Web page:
The usefulness of a fixed carbon budget to keep global warming below a prescribed temperature level is questioned in two Comment pieces published online this week in Nature Geoscience. The authors argue that instead of focusing on a single number, it would be more fruitful to focus on emissions ranges and political realities in climate policy discussions.
The concept that the level of warming ultimately only depends on total carbon emissions, and not on the evolution of emissions over time, was introduced in 2009 in the run-up to the Copenhagen Climate Summit. As a result, a carbon budget can be calculated for given temperature levels, such as the 1.5 and 2 °C targets written into the Paris Agreement.
In the first piece, Glen Peters argues that carbon budgets are of limited use for policymakers for two main reasons. First, their scale is inherently global, whereas policy decisions are made on a country-by-country scale; and second, they are highly uncertain, because of incomplete knowledge of the carbon cycle and because carbon budget estimates also depend on user and societal choices. He suggests that there is a need to openly discuss these uncertainties and focus on the goal to reach zero emissions in the second half of the century.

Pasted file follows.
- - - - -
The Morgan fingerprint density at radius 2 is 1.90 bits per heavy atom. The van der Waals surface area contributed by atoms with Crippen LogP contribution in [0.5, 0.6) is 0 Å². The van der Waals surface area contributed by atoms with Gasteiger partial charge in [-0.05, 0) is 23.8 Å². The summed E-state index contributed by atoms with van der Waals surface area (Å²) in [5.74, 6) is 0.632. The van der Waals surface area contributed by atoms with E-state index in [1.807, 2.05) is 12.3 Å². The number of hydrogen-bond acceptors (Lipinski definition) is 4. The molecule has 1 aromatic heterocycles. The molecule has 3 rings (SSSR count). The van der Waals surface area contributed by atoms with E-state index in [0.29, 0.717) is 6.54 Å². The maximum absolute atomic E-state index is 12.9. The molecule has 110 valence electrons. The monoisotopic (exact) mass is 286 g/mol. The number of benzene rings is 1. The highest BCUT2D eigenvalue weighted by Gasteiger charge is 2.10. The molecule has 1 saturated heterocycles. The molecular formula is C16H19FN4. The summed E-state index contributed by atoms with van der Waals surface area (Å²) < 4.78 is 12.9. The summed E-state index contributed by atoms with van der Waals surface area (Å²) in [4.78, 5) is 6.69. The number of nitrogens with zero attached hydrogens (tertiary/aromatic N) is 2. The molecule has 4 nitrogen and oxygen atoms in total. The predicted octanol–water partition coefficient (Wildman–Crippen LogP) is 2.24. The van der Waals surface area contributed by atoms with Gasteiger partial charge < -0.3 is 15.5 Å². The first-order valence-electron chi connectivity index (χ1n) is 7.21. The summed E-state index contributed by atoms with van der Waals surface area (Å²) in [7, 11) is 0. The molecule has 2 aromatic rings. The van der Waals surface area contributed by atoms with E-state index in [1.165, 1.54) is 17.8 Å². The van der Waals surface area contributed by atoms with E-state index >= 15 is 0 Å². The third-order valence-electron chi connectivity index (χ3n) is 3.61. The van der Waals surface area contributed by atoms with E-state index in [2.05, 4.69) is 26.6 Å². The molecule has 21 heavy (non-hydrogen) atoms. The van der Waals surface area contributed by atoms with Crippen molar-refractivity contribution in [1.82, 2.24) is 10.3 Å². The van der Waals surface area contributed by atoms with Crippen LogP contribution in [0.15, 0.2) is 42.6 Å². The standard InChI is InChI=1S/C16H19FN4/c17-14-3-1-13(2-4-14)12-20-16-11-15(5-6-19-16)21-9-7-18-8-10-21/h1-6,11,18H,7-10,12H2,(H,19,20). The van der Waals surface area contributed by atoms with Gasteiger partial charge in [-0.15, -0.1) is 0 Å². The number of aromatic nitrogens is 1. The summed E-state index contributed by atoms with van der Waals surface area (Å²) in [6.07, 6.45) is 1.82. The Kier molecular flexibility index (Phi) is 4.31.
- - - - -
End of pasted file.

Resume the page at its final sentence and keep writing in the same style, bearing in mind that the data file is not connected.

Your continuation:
In the second Comment, Oliver Geden notes that since its introduction in 2009, the concept of carbon budgets has only influenced climate policy talk, but not climate policy actions. He suggests that a different framing of the communication from the climate scientists would be more aligned with initiating action under political realities. Instead of continuing with a narrative that it is ‘five minutes to midnight’, scientists could point out that achieving climate targets of 1.5 or 2 °C is implausible, unless stringent action is taken.